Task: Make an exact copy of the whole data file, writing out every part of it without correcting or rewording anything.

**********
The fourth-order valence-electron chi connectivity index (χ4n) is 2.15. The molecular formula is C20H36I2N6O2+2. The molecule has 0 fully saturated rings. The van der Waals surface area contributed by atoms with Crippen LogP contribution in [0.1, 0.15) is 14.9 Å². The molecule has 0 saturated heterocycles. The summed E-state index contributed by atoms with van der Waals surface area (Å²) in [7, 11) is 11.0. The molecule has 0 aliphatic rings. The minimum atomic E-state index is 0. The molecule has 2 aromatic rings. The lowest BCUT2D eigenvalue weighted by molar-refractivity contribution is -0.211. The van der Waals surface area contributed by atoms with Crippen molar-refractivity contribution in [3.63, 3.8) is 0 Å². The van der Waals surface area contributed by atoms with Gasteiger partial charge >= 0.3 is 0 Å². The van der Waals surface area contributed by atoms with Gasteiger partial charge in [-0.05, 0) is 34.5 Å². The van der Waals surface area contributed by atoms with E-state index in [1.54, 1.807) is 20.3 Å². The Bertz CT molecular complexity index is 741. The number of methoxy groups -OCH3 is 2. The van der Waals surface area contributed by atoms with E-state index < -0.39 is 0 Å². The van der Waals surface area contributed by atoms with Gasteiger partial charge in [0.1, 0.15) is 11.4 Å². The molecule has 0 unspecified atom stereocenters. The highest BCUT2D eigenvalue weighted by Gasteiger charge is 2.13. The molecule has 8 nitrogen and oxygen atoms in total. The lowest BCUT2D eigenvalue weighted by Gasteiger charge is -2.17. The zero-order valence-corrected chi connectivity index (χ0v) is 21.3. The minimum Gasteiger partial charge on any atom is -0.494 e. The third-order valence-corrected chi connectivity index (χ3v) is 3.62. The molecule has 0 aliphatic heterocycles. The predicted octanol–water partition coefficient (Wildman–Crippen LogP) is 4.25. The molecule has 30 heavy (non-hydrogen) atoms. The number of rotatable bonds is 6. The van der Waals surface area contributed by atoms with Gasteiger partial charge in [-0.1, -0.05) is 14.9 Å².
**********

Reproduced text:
The fourth-order valence-electron chi connectivity index (χ4n) is 2.15. The molecular formula is C20H36I2N6O2+2. The molecule has 0 fully saturated rings. The van der Waals surface area contributed by atoms with Crippen LogP contribution in [0.1, 0.15) is 14.9 Å². The molecule has 0 saturated heterocycles. The summed E-state index contributed by atoms with van der Waals surface area (Å²) in [7, 11) is 11.0. The molecule has 0 aliphatic rings. The minimum atomic E-state index is 0. The molecule has 2 aromatic rings. The lowest BCUT2D eigenvalue weighted by molar-refractivity contribution is -0.211. The van der Waals surface area contributed by atoms with Crippen molar-refractivity contribution in [3.63, 3.8) is 0 Å². The van der Waals surface area contributed by atoms with Gasteiger partial charge >= 0.3 is 0 Å². The van der Waals surface area contributed by atoms with Gasteiger partial charge in [-0.05, 0) is 34.5 Å². The van der Waals surface area contributed by atoms with E-state index in [1.54, 1.807) is 20.3 Å². The Bertz CT molecular complexity index is 741. The number of methoxy groups -OCH3 is 2. The van der Waals surface area contributed by atoms with E-state index < -0.39 is 0 Å². The van der Waals surface area contributed by atoms with Gasteiger partial charge in [0.1, 0.15) is 11.4 Å². The molecule has 0 unspecified atom stereocenters. The highest BCUT2D eigenvalue weighted by Gasteiger charge is 2.13. The molecule has 8 nitrogen and oxygen atoms in total. The lowest BCUT2D eigenvalue weighted by Gasteiger charge is -2.17. The zero-order valence-corrected chi connectivity index (χ0v) is 21.3. The minimum Gasteiger partial charge on any atom is -0.494 e. The third-order valence-corrected chi connectivity index (χ3v) is 3.62. The molecule has 0 aliphatic heterocycles. The predicted octanol–water partition coefficient (Wildman–Crippen LogP) is 4.25. The molecule has 30 heavy (non-hydrogen) atoms. The number of rotatable bonds is 6. The van der Waals surface area contributed by atoms with Gasteiger partial charge in [-0.1, -0.05) is 14.9 Å².